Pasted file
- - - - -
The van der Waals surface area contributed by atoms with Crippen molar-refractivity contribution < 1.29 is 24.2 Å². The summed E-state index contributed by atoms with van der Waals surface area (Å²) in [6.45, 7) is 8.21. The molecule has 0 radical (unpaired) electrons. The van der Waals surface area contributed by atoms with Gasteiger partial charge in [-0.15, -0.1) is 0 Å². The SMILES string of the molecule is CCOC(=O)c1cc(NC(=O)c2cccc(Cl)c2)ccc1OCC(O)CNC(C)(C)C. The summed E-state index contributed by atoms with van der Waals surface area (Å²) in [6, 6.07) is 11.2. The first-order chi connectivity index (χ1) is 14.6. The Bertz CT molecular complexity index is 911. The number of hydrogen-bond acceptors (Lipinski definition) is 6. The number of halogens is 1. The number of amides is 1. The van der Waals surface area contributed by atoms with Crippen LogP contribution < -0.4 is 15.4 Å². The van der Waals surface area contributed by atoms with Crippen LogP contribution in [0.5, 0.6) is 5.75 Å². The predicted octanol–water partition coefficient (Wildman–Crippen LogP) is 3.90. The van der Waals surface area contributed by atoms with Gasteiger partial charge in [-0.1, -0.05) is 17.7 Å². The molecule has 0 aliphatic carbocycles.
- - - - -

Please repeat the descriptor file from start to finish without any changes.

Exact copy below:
The van der Waals surface area contributed by atoms with Crippen molar-refractivity contribution < 1.29 is 24.2 Å². The summed E-state index contributed by atoms with van der Waals surface area (Å²) in [6.45, 7) is 8.21. The molecule has 0 radical (unpaired) electrons. The van der Waals surface area contributed by atoms with Gasteiger partial charge in [-0.15, -0.1) is 0 Å². The SMILES string of the molecule is CCOC(=O)c1cc(NC(=O)c2cccc(Cl)c2)ccc1OCC(O)CNC(C)(C)C. The summed E-state index contributed by atoms with van der Waals surface area (Å²) in [6, 6.07) is 11.2. The first-order chi connectivity index (χ1) is 14.6. The Bertz CT molecular complexity index is 911. The number of hydrogen-bond acceptors (Lipinski definition) is 6. The number of halogens is 1. The number of amides is 1. The van der Waals surface area contributed by atoms with Crippen LogP contribution < -0.4 is 15.4 Å². The van der Waals surface area contributed by atoms with Crippen LogP contribution in [0.5, 0.6) is 5.75 Å². The predicted octanol–water partition coefficient (Wildman–Crippen LogP) is 3.90. The van der Waals surface area contributed by atoms with Gasteiger partial charge in [-0.1, -0.05) is 17.7 Å². The molecule has 0 aliphatic carbocycles.